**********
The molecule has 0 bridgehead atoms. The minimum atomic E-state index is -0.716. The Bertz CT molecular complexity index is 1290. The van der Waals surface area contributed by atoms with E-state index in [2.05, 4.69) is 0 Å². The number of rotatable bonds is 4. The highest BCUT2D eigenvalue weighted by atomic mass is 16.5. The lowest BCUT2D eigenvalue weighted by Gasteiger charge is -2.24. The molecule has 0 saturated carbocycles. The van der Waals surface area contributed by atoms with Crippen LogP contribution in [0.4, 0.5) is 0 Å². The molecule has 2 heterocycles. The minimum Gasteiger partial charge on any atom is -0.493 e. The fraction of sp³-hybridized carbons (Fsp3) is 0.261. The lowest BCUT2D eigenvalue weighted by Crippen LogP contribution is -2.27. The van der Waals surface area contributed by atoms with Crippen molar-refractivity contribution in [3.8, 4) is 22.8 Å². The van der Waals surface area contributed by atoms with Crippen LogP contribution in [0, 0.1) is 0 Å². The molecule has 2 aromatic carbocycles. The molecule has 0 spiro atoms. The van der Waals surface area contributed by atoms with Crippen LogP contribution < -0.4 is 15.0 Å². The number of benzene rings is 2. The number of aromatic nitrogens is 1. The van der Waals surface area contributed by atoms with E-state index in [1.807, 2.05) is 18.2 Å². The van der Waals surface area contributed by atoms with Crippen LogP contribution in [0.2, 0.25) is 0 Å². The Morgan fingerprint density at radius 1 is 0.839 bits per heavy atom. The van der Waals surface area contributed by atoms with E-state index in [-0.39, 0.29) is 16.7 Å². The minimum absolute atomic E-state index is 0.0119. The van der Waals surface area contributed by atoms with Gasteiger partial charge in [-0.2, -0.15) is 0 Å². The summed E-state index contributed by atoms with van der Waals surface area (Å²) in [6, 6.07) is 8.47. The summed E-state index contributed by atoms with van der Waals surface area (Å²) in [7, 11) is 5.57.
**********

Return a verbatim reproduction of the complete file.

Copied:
The molecule has 0 bridgehead atoms. The minimum atomic E-state index is -0.716. The Bertz CT molecular complexity index is 1290. The van der Waals surface area contributed by atoms with E-state index in [2.05, 4.69) is 0 Å². The number of rotatable bonds is 4. The highest BCUT2D eigenvalue weighted by atomic mass is 16.5. The lowest BCUT2D eigenvalue weighted by Gasteiger charge is -2.24. The molecule has 0 saturated carbocycles. The van der Waals surface area contributed by atoms with Crippen LogP contribution in [0.4, 0.5) is 0 Å². The molecule has 2 heterocycles. The minimum Gasteiger partial charge on any atom is -0.493 e. The fraction of sp³-hybridized carbons (Fsp3) is 0.261. The lowest BCUT2D eigenvalue weighted by Crippen LogP contribution is -2.27. The van der Waals surface area contributed by atoms with Crippen molar-refractivity contribution in [3.8, 4) is 22.8 Å². The van der Waals surface area contributed by atoms with Crippen LogP contribution in [0, 0.1) is 0 Å². The molecule has 2 aromatic carbocycles. The molecule has 0 spiro atoms. The van der Waals surface area contributed by atoms with Crippen LogP contribution < -0.4 is 15.0 Å². The number of benzene rings is 2. The number of aromatic nitrogens is 1. The van der Waals surface area contributed by atoms with E-state index in [1.807, 2.05) is 18.2 Å². The van der Waals surface area contributed by atoms with Crippen LogP contribution in [0.2, 0.25) is 0 Å². The Morgan fingerprint density at radius 1 is 0.839 bits per heavy atom. The van der Waals surface area contributed by atoms with E-state index in [-0.39, 0.29) is 16.7 Å². The minimum absolute atomic E-state index is 0.0119. The van der Waals surface area contributed by atoms with Gasteiger partial charge in [-0.2, -0.15) is 0 Å². The summed E-state index contributed by atoms with van der Waals surface area (Å²) in [6, 6.07) is 8.47. The summed E-state index contributed by atoms with van der Waals surface area (Å²) in [7, 11) is 5.57.